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10 Real 3D Printing Projects

Trinkets

Perhaps one of the most startling effects of 3D printing is not in the grand implications like making bones or airplanes (though that is super cool) but in how it’s going to change standard manufacturing. Take these cufflinks for example. They are pretty cool. Maybe not your style but you could see how someone would like them. Using Shapeways, the designer, GothamSmith, doesn’t need to carry any overhead as a business except what it takes to come up with the design. In most cases, this is just experience and a laptop. Otherwise the designs are sent off to Shapeways and when someone wants a fine pair of golden barrel cufflinks they order them—and they’re printed.

Someday however, people could have that Shapeways printer in their home. There was once a time where people didn’t own personal 2D printers either. There was a time when people had to go to a pharmacy to get pictures developed. There could be a time where we once had to go to the local jeweler to pick up a pair of golden barrel cufflinks.

  • mister g
    How many here saw the picture next to the link and clicked it? Not trying to be sexist but honestly how many?
    Reply
  • Tomsguiderachel
    mister gHow many here saw the picture next to the link and clicked it? Not trying to be sexist but honestly how many?Hi There, glad I got you to click. The bikini is a design to be printed on a 3D printer. Amazing, right? I'm sure that's why the organization behind the technology put up a youtube video about the bikini, specifically. Whatever it takes to get people interested in new tech!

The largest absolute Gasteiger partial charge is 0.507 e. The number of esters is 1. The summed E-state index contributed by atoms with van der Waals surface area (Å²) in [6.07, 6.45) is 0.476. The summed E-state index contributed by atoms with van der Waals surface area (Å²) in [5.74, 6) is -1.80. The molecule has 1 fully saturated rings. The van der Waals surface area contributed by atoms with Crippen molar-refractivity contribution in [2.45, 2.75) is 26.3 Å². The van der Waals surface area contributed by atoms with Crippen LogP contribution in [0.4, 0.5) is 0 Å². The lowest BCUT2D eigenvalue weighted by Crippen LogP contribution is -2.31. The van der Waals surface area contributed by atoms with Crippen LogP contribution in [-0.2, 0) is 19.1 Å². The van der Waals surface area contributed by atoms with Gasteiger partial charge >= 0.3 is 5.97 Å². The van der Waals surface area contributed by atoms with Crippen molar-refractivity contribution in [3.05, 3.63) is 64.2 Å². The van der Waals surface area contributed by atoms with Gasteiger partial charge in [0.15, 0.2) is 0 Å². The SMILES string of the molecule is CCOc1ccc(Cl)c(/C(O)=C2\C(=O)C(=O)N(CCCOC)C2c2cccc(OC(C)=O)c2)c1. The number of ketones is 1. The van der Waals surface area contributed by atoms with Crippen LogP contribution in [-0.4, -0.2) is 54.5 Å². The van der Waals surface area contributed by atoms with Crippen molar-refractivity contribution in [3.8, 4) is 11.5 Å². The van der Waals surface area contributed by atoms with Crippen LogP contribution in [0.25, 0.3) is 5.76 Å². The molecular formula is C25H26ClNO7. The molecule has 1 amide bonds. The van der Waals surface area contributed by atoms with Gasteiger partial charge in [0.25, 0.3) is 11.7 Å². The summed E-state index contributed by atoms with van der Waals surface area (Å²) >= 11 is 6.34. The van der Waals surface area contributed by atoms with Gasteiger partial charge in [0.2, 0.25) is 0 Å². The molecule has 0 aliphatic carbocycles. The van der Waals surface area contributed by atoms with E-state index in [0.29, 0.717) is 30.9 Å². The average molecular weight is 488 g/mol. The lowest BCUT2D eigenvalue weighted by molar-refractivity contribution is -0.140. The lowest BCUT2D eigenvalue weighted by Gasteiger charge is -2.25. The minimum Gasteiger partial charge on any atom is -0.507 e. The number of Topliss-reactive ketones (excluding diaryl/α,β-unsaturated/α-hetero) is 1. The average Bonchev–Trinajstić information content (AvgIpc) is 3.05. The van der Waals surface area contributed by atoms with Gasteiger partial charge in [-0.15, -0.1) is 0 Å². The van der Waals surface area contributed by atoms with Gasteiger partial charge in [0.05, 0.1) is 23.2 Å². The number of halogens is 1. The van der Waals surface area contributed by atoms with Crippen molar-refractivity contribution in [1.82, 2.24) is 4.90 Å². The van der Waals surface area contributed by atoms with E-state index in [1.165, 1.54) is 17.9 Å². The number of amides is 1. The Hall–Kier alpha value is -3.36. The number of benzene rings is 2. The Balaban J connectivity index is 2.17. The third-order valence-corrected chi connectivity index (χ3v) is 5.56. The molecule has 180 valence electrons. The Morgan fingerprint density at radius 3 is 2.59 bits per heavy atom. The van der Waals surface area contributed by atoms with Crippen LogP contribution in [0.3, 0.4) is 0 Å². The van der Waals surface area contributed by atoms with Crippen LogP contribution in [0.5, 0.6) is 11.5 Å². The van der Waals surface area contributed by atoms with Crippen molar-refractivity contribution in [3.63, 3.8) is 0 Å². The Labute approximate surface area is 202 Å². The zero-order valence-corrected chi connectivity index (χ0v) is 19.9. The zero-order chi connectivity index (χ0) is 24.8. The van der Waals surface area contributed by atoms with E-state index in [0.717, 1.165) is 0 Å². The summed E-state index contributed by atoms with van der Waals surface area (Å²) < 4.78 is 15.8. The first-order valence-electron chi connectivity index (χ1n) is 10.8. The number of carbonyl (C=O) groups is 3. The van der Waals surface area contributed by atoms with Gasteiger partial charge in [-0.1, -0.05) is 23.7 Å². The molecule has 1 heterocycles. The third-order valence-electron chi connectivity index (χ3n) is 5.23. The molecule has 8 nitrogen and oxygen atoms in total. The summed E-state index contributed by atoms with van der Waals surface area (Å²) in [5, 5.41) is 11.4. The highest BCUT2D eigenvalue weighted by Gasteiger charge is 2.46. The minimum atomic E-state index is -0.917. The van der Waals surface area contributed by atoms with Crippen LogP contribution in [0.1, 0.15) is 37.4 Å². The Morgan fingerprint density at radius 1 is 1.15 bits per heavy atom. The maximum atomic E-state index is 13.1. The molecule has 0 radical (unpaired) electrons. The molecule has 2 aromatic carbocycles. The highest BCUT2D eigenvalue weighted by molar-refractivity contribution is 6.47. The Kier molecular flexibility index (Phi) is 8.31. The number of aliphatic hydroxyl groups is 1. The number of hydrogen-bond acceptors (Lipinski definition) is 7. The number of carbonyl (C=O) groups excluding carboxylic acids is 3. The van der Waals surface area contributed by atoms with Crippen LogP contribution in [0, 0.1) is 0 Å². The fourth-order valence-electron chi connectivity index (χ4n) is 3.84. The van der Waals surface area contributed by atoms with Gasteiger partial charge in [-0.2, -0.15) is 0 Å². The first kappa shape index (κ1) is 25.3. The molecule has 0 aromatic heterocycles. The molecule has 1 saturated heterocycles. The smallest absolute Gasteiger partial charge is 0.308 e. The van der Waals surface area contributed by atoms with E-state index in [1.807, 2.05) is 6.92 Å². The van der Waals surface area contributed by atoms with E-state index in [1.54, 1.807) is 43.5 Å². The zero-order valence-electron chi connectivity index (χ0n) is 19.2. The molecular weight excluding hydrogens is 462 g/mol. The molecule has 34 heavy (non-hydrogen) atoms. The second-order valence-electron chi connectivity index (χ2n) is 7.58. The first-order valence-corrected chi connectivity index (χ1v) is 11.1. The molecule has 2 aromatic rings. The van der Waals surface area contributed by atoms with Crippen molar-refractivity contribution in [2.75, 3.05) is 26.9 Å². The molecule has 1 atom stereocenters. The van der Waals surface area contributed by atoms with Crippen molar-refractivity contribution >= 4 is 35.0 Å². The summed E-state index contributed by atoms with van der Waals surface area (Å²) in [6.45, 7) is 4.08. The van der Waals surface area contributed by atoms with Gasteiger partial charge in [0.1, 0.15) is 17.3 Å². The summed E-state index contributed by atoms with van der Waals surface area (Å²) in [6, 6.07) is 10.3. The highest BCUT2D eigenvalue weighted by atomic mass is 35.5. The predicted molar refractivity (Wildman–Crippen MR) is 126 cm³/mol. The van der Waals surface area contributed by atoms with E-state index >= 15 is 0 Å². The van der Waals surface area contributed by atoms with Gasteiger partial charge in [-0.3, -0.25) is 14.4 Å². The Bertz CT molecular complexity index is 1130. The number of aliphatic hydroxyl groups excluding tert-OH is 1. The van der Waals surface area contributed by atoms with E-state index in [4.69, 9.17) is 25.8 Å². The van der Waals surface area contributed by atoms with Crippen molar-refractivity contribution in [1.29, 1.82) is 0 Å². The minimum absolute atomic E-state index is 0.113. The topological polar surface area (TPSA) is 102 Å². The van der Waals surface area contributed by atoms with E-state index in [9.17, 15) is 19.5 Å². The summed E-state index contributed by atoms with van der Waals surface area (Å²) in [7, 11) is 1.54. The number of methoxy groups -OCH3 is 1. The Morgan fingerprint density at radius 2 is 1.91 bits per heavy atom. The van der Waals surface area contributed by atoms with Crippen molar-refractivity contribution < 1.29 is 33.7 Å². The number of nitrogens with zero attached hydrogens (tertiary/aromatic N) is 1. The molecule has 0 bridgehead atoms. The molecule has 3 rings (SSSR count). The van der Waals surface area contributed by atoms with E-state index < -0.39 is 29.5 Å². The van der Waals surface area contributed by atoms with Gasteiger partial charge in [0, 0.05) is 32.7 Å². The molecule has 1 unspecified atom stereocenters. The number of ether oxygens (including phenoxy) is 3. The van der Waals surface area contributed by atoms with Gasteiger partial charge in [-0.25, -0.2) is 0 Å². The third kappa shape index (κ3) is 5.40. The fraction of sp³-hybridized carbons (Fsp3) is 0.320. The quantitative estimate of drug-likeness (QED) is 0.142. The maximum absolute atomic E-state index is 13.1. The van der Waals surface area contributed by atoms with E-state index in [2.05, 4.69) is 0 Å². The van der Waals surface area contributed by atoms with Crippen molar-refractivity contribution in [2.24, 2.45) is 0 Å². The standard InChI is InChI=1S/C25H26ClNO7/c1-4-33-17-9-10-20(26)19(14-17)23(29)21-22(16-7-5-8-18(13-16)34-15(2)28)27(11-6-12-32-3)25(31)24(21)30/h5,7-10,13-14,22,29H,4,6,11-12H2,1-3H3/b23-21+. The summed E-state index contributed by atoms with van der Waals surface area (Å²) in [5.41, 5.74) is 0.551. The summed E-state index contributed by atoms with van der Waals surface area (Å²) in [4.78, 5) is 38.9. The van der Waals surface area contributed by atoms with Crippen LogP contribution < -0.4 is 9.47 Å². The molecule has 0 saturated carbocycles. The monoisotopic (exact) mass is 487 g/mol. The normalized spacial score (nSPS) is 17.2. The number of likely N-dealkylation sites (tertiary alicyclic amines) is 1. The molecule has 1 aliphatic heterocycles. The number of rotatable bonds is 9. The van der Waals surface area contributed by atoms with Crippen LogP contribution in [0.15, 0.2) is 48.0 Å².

Rachel Rosmarin
    Managing Editor, Tom's Guide
    Reply
  • mister g
    At least this page allows comments, unlike in Tom's Style. I also think 3-d printing is pretty cool, but I got to this page from a little box on Toms Hardware showing articles from sister sites. Keep up the good work though!
    Reply
  • CaedenV
    Man 3D printing has come such a long way! Growing up my dad worked for a recently bankrupt 3D scanning company (great product, poor managers). He would bring home different busts and objects that they messed with on the computer and 'printed' with various types of 3D printers. The best I saw at the time was a mill that actually whittled down a block of wood or styrofoam. The worst were the old level-by-level printers that showed obvious lines between the tiers. But nothing was nearly so smooth and seamless as many of these examples.
    Reply
  • distanted
    I came for the altoid bikini, I stayed for the bone replacement project...that is simply amazing. The plane design concept is pretty cool, too. Hopefully their bikini project turns out better than my Mentos bikini and diet coke pool concept.
    Reply
  • nickallen1984
    For more info about 3D printing and see if you can get something printed for free have a look at www.3dprint-uk.co.uk - it is a very helpful and friendly site with masses of great info! They were really helpful with my project!
    Reply
  • mrmaia
    3d Printing is home industry! Can't wait to see how it will develop over time.
    Reply
  • back_by_demand
    So that's how they made Leeloo Dallas!
    Reply
  • DSpider
    back_by_demandSo that's how they made Leeloo Dallas!Fifth Element.

    Reply
  • JonnyDough
    The chocolate is pretty precise, but it seems as though it could get much more detailed and accurate. Perhaps they need to print it using more viscous (runny) "ink" and apply less at a time.
    Reply